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Three Cheers for High Tuition

Thursday, December 14, 2006

Tuition hikes at public universities aren't necessarily a moral problem. They might be a symptom of progress.

In July, a new regime took effect for Virginia’s public colleges and universities. UVa, Virginia Tech, and William and Mary immediately acted under the new law to claim greater control over hiring, tuition, capital projects, and fundraising. There’s no question how these new freedoms will be used: Virginia’s public universities, like those in other states, want a free hand to seek private donations, increase tuition, and offer higher faculty salaries to compete with elite private institutions. As in other states, the legislature’s parsimony and micromanagement have frustrated these aims.

RotundaA 2001 report found that tuition levels at Virginia’s public universities were among the highest in the nation—and that’s before this summer’s relaxation of the rules. One reason tuition bills are already so high is the growing fraction of costs borne directly by students. According to the report, “In the public sector, more than half of the added tuition revenue from 1982 to 2000 represents increases in the share of educational costs borne by students to compensate for decreases in state general fund support.” The report found that a substantial and growing fraction of students opted out of public higher education in Virginia due to its cost. That trend will only accelerate under the new rules.

Should we worry? Anthony Grafton, the prolific scholar and public intellectual, says yes. The increasing autonomy, rising tuitions, and fundraising prowess of what were once strictly state institutions strike him as a “failure of democratic will,” a retreat from the ideal of a widely accessible, publicly subsidized high-quality option for higher education. That ideal dates from the Morrill Act of 1862, under which states received large grants of federal land to create colleges that would “promote the liberal and practical education of the industrial classes.” The Morrill Act created the familiar fact of each state having one or two primary, state-sponsored universities. After World War II, the educational provisions of the GI Bill operated on a similar rationale to extend access to government-sponsored higher education to a larger part of the public.

The ideal of making higher education widely accessible, though still present, has receded somewhat. State schools now tend to worry more about excellence—both in their core academic pursuits, where honors colleges cater to the top students, and in ancillary areas such as collegiate athletics, where the phrase “stadium boondoggle” has been given a whole new meaning.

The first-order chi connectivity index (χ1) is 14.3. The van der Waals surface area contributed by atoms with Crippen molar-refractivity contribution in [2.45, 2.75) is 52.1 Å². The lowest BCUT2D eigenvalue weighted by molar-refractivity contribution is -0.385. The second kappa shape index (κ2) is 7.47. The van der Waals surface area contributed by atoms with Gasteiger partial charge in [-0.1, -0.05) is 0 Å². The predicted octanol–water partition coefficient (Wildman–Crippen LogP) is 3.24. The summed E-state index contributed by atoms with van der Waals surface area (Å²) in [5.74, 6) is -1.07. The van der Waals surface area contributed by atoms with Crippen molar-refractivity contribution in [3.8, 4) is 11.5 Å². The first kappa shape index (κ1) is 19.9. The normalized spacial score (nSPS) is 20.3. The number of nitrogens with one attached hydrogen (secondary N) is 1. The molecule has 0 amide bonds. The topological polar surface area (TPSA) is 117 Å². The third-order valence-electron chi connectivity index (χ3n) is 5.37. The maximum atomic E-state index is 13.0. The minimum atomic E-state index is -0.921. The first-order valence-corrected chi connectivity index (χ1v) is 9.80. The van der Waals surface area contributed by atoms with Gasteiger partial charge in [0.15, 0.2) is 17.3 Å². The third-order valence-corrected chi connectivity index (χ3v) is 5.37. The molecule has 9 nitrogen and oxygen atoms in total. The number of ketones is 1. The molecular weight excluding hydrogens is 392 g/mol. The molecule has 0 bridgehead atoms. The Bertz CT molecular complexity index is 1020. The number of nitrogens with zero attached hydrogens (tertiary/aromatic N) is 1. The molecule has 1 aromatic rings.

But understanding the high cost of college as a simple moral failure would be a mistake. The truth is that American universities have been phenomenally successful at expanding the stock of human knowledge—and more knowledge entails higher university costs.

When our knowledge grows, it takes more scholars to complete a university.

Modern academics often liken their work to drinking from a fire hose. Historians, philosophers, and physicists all find it impossible to keep up with every potentially relevant paper or study. It’s not just a matter of catching up to the state of the art—one couldn’t even read the research materials in an academic field as fast as they are being produced. Inevitably, this leads scholars to retreat further and further into sub-specialization, narrowing the horizon of what counts as “relevant,” of what their fields consist in. But the side effect of this constant, fractal division of the range of human knowledge is that more and more scholars are needed to cover the same range of topics. A hundred years ago, a biologist could plausibly aspire to know all the important theories and facts contained within the field of biology. But today, there are people working on genetics, proteomics, virology, ecology, and a host of other fields, each of which is a full-time, fully mind-absorbing pursuit in its own right.

This all makes sense once one recognizes that professors are the conduits carrying our accumulated knowledge into the present. Having access to something that is written in a book is not the same thing as knowing it. In order for knowledge to be available and useful here and now, someone must be practically familiar with it. And the more knowledge there is to “cover,” as it were, with practical familiarity, the greater the number of scholars needed to complete a university. This means both more professors now and a greater number of those honors undergrads, training for the professoriate. A greater throughput of accumulated knowledge among successive generations requires an ever-increasing number of conduits.

As our knowledge—particularly scientific knowledge—increases, technology lightens the burdens of housework, manual labor, rote computation, and other necessary pursuits. More and more of us, from technicians to university professors, are called upon primarily to know things. We should be pleased at this trend, and pleased to continue it. The same forces that make college more costly are also making clothing, housing, food, and entertainment cheaper and better.

It might be a good idea to redouble our efforts to make public higher education affordable. But the increasing share of our resources directed to learning and knowing is something we ought to be proud of.

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